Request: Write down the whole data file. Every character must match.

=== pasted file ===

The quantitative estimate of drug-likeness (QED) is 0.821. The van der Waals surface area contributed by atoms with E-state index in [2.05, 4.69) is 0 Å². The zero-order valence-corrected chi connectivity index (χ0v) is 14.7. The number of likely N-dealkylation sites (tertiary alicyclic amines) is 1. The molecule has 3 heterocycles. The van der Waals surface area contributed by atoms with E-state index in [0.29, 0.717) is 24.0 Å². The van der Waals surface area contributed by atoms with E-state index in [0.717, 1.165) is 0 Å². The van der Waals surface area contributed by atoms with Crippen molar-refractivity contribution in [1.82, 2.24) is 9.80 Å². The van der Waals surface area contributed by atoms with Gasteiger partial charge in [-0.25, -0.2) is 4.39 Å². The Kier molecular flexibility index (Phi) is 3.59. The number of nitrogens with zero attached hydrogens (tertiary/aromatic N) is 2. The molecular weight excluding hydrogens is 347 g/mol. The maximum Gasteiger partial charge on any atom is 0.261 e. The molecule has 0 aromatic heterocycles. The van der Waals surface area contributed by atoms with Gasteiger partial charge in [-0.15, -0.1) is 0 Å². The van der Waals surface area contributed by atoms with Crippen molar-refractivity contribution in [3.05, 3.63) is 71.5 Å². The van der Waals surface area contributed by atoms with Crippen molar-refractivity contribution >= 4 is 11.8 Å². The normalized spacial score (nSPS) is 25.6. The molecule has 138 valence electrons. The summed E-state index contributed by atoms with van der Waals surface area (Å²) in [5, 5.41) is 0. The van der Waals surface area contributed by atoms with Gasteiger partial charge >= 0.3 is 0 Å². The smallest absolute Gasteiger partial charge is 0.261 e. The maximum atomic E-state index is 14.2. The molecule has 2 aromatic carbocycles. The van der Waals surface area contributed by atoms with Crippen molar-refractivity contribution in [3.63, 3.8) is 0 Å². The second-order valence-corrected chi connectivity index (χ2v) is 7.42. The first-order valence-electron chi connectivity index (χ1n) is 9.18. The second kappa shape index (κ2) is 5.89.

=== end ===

The quantitative estimate of drug-likeness (QED) is 0.821. The van der Waals surface area contributed by atoms with E-state index in [2.05, 4.69) is 0 Å². The zero-order valence-corrected chi connectivity index (χ0v) is 14.7. The number of likely N-dealkylation sites (tertiary alicyclic amines) is 1. The molecule has 3 heterocycles. The van der Waals surface area contributed by atoms with E-state index in [0.29, 0.717) is 24.0 Å². The van der Waals surface area contributed by atoms with E-state index in [0.717, 1.165) is 0 Å². The van der Waals surface area contributed by atoms with Crippen molar-refractivity contribution in [1.82, 2.24) is 9.80 Å². The van der Waals surface area contributed by atoms with Gasteiger partial charge in [-0.25, -0.2) is 4.39 Å². The Kier molecular flexibility index (Phi) is 3.59. The number of nitrogens with zero attached hydrogens (tertiary/aromatic N) is 2. The molecular weight excluding hydrogens is 347 g/mol. The maximum Gasteiger partial charge on any atom is 0.261 e. The molecule has 0 aromatic heterocycles. The van der Waals surface area contributed by atoms with Gasteiger partial charge in [-0.15, -0.1) is 0 Å². The van der Waals surface area contributed by atoms with Crippen molar-refractivity contribution in [3.05, 3.63) is 71.5 Å². The van der Waals surface area contributed by atoms with Crippen molar-refractivity contribution >= 4 is 11.8 Å². The normalized spacial score (nSPS) is 25.6. The molecule has 138 valence electrons. The summed E-state index contributed by atoms with van der Waals surface area (Å²) in [5, 5.41) is 0. The van der Waals surface area contributed by atoms with Gasteiger partial charge >= 0.3 is 0 Å². The smallest absolute Gasteiger partial charge is 0.261 e. The maximum atomic E-state index is 14.2. The molecule has 2 aromatic carbocycles. The van der Waals surface area contributed by atoms with Crippen molar-refractivity contribution in [3.63, 3.8) is 0 Å². The second-order valence-corrected chi connectivity index (χ2v) is 7.42. The first-order valence-electron chi connectivity index (χ1n) is 9.18. The second kappa shape index (κ2) is 5.89.